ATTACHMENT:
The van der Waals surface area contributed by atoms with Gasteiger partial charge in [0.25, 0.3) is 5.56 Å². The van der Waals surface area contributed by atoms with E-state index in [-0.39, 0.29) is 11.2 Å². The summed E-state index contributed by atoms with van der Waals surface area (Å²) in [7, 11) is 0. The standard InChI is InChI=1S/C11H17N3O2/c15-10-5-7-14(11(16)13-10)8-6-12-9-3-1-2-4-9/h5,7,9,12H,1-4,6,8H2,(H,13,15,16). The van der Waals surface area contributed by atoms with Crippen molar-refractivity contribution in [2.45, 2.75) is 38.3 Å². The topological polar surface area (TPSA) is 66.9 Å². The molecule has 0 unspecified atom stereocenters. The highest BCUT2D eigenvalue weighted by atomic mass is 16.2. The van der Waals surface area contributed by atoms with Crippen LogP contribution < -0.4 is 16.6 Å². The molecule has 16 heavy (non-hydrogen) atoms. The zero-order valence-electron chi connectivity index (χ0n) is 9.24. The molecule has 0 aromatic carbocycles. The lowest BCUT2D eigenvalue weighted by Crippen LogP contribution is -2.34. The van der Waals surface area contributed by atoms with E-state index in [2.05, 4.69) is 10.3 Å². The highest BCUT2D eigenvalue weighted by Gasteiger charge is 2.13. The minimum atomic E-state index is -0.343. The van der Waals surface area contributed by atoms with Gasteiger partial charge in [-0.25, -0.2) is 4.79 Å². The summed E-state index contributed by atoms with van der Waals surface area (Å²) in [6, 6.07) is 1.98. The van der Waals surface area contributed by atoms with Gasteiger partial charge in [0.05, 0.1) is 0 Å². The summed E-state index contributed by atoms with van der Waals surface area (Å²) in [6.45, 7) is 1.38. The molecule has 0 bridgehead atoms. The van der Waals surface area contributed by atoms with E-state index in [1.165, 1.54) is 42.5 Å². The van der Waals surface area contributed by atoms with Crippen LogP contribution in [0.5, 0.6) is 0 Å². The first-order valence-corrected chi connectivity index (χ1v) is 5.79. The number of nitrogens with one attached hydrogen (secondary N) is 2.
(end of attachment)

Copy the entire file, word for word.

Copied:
The van der Waals surface area contributed by atoms with Gasteiger partial charge in [0.25, 0.3) is 5.56 Å². The van der Waals surface area contributed by atoms with E-state index in [-0.39, 0.29) is 11.2 Å². The summed E-state index contributed by atoms with van der Waals surface area (Å²) in [7, 11) is 0. The standard InChI is InChI=1S/C11H17N3O2/c15-10-5-7-14(11(16)13-10)8-6-12-9-3-1-2-4-9/h5,7,9,12H,1-4,6,8H2,(H,13,15,16). The van der Waals surface area contributed by atoms with Crippen molar-refractivity contribution in [2.45, 2.75) is 38.3 Å². The topological polar surface area (TPSA) is 66.9 Å². The molecule has 0 unspecified atom stereocenters. The highest BCUT2D eigenvalue weighted by atomic mass is 16.2. The van der Waals surface area contributed by atoms with Crippen LogP contribution < -0.4 is 16.6 Å². The molecule has 16 heavy (non-hydrogen) atoms. The zero-order valence-electron chi connectivity index (χ0n) is 9.24. The molecule has 0 aromatic carbocycles. The lowest BCUT2D eigenvalue weighted by Crippen LogP contribution is -2.34. The van der Waals surface area contributed by atoms with E-state index in [2.05, 4.69) is 10.3 Å². The highest BCUT2D eigenvalue weighted by Gasteiger charge is 2.13. The minimum atomic E-state index is -0.343. The van der Waals surface area contributed by atoms with Gasteiger partial charge in [-0.25, -0.2) is 4.79 Å². The summed E-state index contributed by atoms with van der Waals surface area (Å²) in [6, 6.07) is 1.98. The van der Waals surface area contributed by atoms with Gasteiger partial charge in [0.05, 0.1) is 0 Å². The summed E-state index contributed by atoms with van der Waals surface area (Å²) in [6.45, 7) is 1.38. The molecule has 0 bridgehead atoms. The van der Waals surface area contributed by atoms with E-state index in [1.165, 1.54) is 42.5 Å². The van der Waals surface area contributed by atoms with Crippen LogP contribution in [0.5, 0.6) is 0 Å². The first-order valence-corrected chi connectivity index (χ1v) is 5.79. The number of nitrogens with one attached hydrogen (secondary N) is 2.